Biscayne Bay is known for its bottlenose dolphins and manatees, but it has more than just sea mammals as its claim to fame. The calm, crystalline waters of the bay are also rich in local lore.
HistoryMiami and Miami-Dade Parks’ EcoAdventures program have partnered for the first time to navigate both the bay’s turquoise waters and its history in an educational boat tour. With a local historian and an ecological expert at the helm, a pontoon skipper boat will set out into the bay for a different type of Sunday morning boating excursion on Aug. 31.
As the boat sails around the bay, the outing will give guests the opportunity to sit back and learn, sans walls.
Cape Florida Lighthouse, Virginia Key and the Miami skyline are just a few of the places the tour will cover. HistoryMiami resident historian Paul George will lead the tour. George has led walking and bike tours all around South Florida, but says boat tours provide an exceptional way to improve one’s understanding of history.
“A boat is one of the greatest vantage points to learn history,” George said. “You are skirting around areas and you are able to touch on a lot of different stuff.”
George plans to delve into the many layers of Miami’s history from its early days with the Tequesta Native Americans to the development of the port of Miami.
“There is a bottomless amount of stories that will come out of the trip,” George said.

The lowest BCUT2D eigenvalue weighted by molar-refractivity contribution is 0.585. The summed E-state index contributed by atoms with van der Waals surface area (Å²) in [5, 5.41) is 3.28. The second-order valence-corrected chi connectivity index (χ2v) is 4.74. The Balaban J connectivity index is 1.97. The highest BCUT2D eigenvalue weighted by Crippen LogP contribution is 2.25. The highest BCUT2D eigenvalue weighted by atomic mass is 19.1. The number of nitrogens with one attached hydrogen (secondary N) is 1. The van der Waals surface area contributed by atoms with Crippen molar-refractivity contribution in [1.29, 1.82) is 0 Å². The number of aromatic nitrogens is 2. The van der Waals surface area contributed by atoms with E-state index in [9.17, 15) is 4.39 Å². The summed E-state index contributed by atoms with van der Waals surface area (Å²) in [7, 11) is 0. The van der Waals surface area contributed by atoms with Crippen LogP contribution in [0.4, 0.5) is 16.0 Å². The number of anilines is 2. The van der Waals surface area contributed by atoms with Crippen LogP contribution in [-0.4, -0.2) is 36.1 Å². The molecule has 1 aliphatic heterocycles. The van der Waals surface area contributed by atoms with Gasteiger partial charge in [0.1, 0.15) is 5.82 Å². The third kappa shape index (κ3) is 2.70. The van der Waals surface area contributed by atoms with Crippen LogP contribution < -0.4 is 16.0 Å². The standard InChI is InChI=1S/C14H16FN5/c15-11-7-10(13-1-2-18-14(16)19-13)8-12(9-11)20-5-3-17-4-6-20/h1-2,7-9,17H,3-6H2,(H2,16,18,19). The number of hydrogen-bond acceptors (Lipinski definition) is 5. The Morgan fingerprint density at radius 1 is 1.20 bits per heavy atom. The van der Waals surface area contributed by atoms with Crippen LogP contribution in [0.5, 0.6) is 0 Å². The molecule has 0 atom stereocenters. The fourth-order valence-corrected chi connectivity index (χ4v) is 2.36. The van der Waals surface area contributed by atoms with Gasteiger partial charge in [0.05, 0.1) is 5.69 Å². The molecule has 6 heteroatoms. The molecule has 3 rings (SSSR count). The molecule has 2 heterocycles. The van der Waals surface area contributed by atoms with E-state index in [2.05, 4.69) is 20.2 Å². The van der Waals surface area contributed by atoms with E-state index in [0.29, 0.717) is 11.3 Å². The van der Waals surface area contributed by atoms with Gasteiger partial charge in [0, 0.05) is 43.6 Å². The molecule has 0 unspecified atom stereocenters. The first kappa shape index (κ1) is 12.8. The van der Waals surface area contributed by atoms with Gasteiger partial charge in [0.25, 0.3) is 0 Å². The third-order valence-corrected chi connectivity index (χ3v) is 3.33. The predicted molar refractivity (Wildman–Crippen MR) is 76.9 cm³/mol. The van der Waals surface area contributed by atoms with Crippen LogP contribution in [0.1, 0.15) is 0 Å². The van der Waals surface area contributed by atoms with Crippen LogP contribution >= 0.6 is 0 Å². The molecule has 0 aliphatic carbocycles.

The tour will also give guests access to some of Miami’s more-isolated destinations. About a mile off Key Biscayne’s shores stands a grouping of cottages perched above the bay on stilts. Once a hard-partying enclave, the community known as Stiltsville has its roots in the days of prohibition.
George says the stilt homes, which date from the 1920s, have hosted debauchery from social clubs to the late U.S. Sen. Ted Kennedy’s bachelor party.
But Stiltsville has since seen its share of damage over the years because many of the homes were not able to weather South Florida’s tropical storms. More than two dozen of the homes existed during Stiltsville’s heyday in the 1960s, but only seven remain.
Biscayne National Park now owns the once-private homes, which stand about 10 feet above the water on wooden pilings. Some have verandas and boat docks.
“These homes are not very accessible to many people,” said Griselda Chavarria, HistoryMiami city tours manager. “It is a great opportunity to check out these last remaining homes and Biscayne Bay.”
Intertwined throughout Miami’s story is the role the ecosystem has played in the city’s development. To share the ecological aspects of Miami history, a park specialist will be on board during the tour.
“We will be focusing on the environmental conditions of the bay and what the future holds,” said Ernie Lynk, Miami-Dade Parks and Recreation specialist supervisor. “We will also talk about the impact people have had in the last 100 years to significantly alter that dynamic.”
Conservation, sea level rise and water quality are some of the topics the parks department plans to address on the tour. Lynk says the tour will also discuss the threats to the area’s sustainability, and ways to help conservation efforts.
“We will talk about the immediate challenges that face us, and there will be good news as well,” Lynk said. “It won’t just be the sky is falling. There are some success stories in recent years.”
And if guests are lucky, they may glimpse more than Biscayne Bay’s awe-inspiring seascape.
“It is very common when you’re out in the bay to see dolphins, manatees and other wildlife,” Chavarria said.
For that reason, she says, “You can’t go by a script.”